Counterfeit drugs are a very expensive and potentially deadly problem. One way to combat the issue is to track and trace legitimate drugs using RFID tags, keeping a record of the chain of custody all the way from manufacturing floor to pharmacy shelf. Track and trace implementations are now being mandated by government and agencies around the world, as product and patient safety are global concerns.
AMR Research has found that for most grocers, fresh items make up 50 percent of profits, but account for 60 percent of shrinkage-items lost to spoilage or theft. Tracking the temperature of perishable products as they move through the cold chain can improve the quality and lengthen the shelf life of fresh products, such as fruits and vegetables. From the farm to the processing center to the truck bed to the delivery dock, an RFID solution can help grocers identify places within the supply chain where produce are allowed to get too warm or too cold and adjust accordingly.
In a volatile environment, such as an oil refinery or gas facility, disaster is just a split-second away. Whether natural or manmade, the first priority is always employee safety. An RFID system can offer instant identification and an accurate headcount of evacuated employees. And with the possibility of terrorist attack, tracking people in and around sensitive areas of the facility is critical to protecting people and assets alike.
For many years, RFID systems have kept track of where patients are in a hospital environment. But new systems can help report on how they are as well. RFID tags can be integrated with medical monitoring equipment to remotely transmit patient health data and emergency alerts. And nurses carrying wireless voice-over-IP (VoIP) phones can instantly access patient information from the monitoring equipment, including blood pressure, oxygen level and even electrocardiogram images.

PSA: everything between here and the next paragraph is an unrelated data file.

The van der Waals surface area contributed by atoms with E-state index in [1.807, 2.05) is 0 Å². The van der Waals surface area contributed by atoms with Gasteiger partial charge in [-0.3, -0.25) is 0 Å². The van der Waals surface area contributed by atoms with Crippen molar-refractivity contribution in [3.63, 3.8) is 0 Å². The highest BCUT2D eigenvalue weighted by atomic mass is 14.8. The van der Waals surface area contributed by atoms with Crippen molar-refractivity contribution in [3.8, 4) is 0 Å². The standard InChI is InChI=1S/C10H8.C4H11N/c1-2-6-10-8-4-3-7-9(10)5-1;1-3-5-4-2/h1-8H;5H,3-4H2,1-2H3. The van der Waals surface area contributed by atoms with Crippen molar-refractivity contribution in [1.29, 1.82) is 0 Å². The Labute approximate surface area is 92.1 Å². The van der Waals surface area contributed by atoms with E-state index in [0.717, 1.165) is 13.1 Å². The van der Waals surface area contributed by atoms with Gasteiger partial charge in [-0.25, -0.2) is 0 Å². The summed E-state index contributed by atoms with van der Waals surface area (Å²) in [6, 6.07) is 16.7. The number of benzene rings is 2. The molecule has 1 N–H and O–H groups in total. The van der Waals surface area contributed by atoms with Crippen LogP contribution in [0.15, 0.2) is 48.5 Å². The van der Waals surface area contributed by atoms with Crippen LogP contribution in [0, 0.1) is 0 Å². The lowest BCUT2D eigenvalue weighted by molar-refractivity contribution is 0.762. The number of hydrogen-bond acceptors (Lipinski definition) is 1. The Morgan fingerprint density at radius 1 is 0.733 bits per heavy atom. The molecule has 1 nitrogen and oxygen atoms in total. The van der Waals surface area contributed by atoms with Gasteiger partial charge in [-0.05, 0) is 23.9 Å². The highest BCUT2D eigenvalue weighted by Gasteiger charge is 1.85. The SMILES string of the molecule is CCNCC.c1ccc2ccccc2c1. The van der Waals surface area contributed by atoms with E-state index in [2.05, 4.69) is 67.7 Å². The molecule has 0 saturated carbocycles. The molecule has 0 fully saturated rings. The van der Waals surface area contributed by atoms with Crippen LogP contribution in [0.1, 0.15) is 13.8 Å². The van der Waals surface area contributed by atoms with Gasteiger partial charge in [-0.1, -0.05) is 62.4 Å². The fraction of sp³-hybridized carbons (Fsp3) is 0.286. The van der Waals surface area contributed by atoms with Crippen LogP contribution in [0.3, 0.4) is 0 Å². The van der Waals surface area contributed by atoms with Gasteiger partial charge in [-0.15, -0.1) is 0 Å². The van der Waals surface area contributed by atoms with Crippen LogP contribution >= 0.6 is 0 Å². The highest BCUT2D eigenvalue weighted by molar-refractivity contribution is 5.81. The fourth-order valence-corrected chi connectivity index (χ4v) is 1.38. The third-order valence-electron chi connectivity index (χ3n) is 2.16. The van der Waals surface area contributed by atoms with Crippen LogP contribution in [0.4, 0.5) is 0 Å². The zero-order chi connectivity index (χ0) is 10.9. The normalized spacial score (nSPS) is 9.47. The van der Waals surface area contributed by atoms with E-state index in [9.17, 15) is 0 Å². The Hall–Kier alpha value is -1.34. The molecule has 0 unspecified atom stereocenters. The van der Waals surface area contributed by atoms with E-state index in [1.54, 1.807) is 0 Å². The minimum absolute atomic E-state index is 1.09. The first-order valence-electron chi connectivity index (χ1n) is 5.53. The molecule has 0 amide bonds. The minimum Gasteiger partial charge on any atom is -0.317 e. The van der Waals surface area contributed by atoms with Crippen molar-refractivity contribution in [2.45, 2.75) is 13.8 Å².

Using RFID solutions within the four walls of a factory can transform the way manufacturers do business. Automakers, electronics manufacturers and aerospace and defense companies are among the leaders in implementation. The technology can minimise rework, reduce line stoppages and make it possible to replenish just-in-time materials to the production line. RFID tags and readers can even automate assembly line processes-helping to reduce labor, costs and errors on the plant floor.
- With the use of RFID tags and readers, manufacturers can automatically detect the whereabouts of tools and assets, improving efficiency and reducing loss.
- Manufacturers using RFID for inventory control can benefit from a reduction in labor in retrieving production batches, which bar codes cannot do.
- Factory-floor efficiency can be improved by getting materials to the right place at the right time. This can reduce mistakes and labor costs, improve routing information support, enhance assembly-line flexibility for custom orders, and eliminate manual barcode scanning-boosting productivity and potential profits.
School bus routes should be predictable, but they always need optimisation while making safety the top priority. An RFID implementation can help a school board validate whether a bus is following its preset route and determine metrics around schedule adherence. In addition, they can access telemetry functions that determine how many times the safety arms on the front of the buses are raised and lowered.